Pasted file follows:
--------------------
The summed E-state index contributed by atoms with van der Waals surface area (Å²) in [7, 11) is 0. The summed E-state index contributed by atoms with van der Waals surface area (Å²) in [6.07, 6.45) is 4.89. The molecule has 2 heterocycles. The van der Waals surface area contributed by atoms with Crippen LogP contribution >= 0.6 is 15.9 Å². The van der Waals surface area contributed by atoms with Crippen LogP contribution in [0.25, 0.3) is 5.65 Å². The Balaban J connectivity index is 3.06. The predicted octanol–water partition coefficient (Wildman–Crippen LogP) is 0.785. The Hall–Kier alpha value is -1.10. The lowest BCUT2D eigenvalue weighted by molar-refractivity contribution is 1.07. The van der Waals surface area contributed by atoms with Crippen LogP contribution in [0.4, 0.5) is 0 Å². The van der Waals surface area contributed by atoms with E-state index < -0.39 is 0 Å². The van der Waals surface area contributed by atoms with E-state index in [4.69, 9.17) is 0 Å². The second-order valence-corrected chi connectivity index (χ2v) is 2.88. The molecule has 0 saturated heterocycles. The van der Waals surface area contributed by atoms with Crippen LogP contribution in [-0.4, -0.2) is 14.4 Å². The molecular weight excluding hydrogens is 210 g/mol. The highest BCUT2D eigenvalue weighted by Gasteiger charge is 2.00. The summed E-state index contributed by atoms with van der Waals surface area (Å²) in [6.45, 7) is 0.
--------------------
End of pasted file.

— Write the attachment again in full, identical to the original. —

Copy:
The summed E-state index contributed by atoms with van der Waals surface area (Å²) in [7, 11) is 0. The summed E-state index contributed by atoms with van der Waals surface area (Å²) in [6.07, 6.45) is 4.89. The molecule has 2 heterocycles. The van der Waals surface area contributed by atoms with Crippen LogP contribution >= 0.6 is 15.9 Å². The van der Waals surface area contributed by atoms with Crippen LogP contribution in [0.25, 0.3) is 5.65 Å². The Balaban J connectivity index is 3.06. The predicted octanol–water partition coefficient (Wildman–Crippen LogP) is 0.785. The Hall–Kier alpha value is -1.10. The lowest BCUT2D eigenvalue weighted by molar-refractivity contribution is 1.07. The van der Waals surface area contributed by atoms with Crippen LogP contribution in [0.4, 0.5) is 0 Å². The van der Waals surface area contributed by atoms with E-state index < -0.39 is 0 Å². The van der Waals surface area contributed by atoms with E-state index in [4.69, 9.17) is 0 Å². The second-order valence-corrected chi connectivity index (χ2v) is 2.88. The molecule has 0 saturated heterocycles. The van der Waals surface area contributed by atoms with Crippen LogP contribution in [-0.4, -0.2) is 14.4 Å². The molecular weight excluding hydrogens is 210 g/mol. The highest BCUT2D eigenvalue weighted by Gasteiger charge is 2.00. The summed E-state index contributed by atoms with van der Waals surface area (Å²) in [6.45, 7) is 0.